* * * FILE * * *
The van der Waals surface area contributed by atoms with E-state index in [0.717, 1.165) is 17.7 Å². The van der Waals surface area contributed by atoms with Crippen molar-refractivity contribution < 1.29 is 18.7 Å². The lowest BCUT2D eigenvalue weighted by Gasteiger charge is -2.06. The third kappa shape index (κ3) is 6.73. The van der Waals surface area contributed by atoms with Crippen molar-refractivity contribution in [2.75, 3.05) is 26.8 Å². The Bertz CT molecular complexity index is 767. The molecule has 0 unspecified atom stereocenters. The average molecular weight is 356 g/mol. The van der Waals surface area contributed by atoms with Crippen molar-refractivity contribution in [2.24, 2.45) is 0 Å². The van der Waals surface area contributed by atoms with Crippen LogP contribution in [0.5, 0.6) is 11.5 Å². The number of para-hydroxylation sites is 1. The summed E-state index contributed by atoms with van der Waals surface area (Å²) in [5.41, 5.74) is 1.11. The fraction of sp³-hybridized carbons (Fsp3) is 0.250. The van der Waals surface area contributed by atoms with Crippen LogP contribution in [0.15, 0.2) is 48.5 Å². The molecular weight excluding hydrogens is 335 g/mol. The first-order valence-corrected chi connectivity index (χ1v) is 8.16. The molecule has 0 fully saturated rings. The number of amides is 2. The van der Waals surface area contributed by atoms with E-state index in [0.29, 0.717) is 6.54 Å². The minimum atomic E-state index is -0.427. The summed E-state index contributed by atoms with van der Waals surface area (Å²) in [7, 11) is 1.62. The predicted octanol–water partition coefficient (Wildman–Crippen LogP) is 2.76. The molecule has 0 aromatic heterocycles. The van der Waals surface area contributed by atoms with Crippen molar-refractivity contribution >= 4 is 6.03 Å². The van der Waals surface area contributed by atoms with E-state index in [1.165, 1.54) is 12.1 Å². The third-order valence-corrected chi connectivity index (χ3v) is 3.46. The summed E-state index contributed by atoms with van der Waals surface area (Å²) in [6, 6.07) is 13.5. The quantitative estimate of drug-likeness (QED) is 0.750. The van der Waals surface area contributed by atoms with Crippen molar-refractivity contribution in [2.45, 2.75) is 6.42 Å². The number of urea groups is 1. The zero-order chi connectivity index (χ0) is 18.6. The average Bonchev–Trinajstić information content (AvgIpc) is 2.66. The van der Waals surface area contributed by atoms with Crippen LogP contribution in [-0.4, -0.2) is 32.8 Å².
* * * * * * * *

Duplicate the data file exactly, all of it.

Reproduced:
The van der Waals surface area contributed by atoms with E-state index in [0.717, 1.165) is 17.7 Å². The van der Waals surface area contributed by atoms with Crippen molar-refractivity contribution < 1.29 is 18.7 Å². The lowest BCUT2D eigenvalue weighted by Gasteiger charge is -2.06. The third kappa shape index (κ3) is 6.73. The van der Waals surface area contributed by atoms with Crippen molar-refractivity contribution in [2.75, 3.05) is 26.8 Å². The Bertz CT molecular complexity index is 767. The molecule has 0 unspecified atom stereocenters. The average molecular weight is 356 g/mol. The van der Waals surface area contributed by atoms with Crippen molar-refractivity contribution in [2.24, 2.45) is 0 Å². The van der Waals surface area contributed by atoms with Crippen LogP contribution in [0.5, 0.6) is 11.5 Å². The number of para-hydroxylation sites is 1. The summed E-state index contributed by atoms with van der Waals surface area (Å²) in [5.41, 5.74) is 1.11. The fraction of sp³-hybridized carbons (Fsp3) is 0.250. The van der Waals surface area contributed by atoms with Crippen LogP contribution in [0.15, 0.2) is 48.5 Å². The molecular weight excluding hydrogens is 335 g/mol. The first-order valence-corrected chi connectivity index (χ1v) is 8.16. The molecule has 0 fully saturated rings. The number of amides is 2. The van der Waals surface area contributed by atoms with E-state index in [0.29, 0.717) is 6.54 Å². The minimum atomic E-state index is -0.427. The summed E-state index contributed by atoms with van der Waals surface area (Å²) in [7, 11) is 1.62. The predicted octanol–water partition coefficient (Wildman–Crippen LogP) is 2.76. The molecule has 0 aromatic heterocycles. The van der Waals surface area contributed by atoms with Crippen molar-refractivity contribution >= 4 is 6.03 Å². The van der Waals surface area contributed by atoms with E-state index in [1.165, 1.54) is 12.1 Å². The third-order valence-corrected chi connectivity index (χ3v) is 3.46. The summed E-state index contributed by atoms with van der Waals surface area (Å²) in [6, 6.07) is 13.5. The quantitative estimate of drug-likeness (QED) is 0.750. The van der Waals surface area contributed by atoms with Crippen molar-refractivity contribution in [2.45, 2.75) is 6.42 Å². The number of urea groups is 1. The zero-order chi connectivity index (χ0) is 18.6. The average Bonchev–Trinajstić information content (AvgIpc) is 2.66. The van der Waals surface area contributed by atoms with Crippen LogP contribution in [-0.4, -0.2) is 32.8 Å².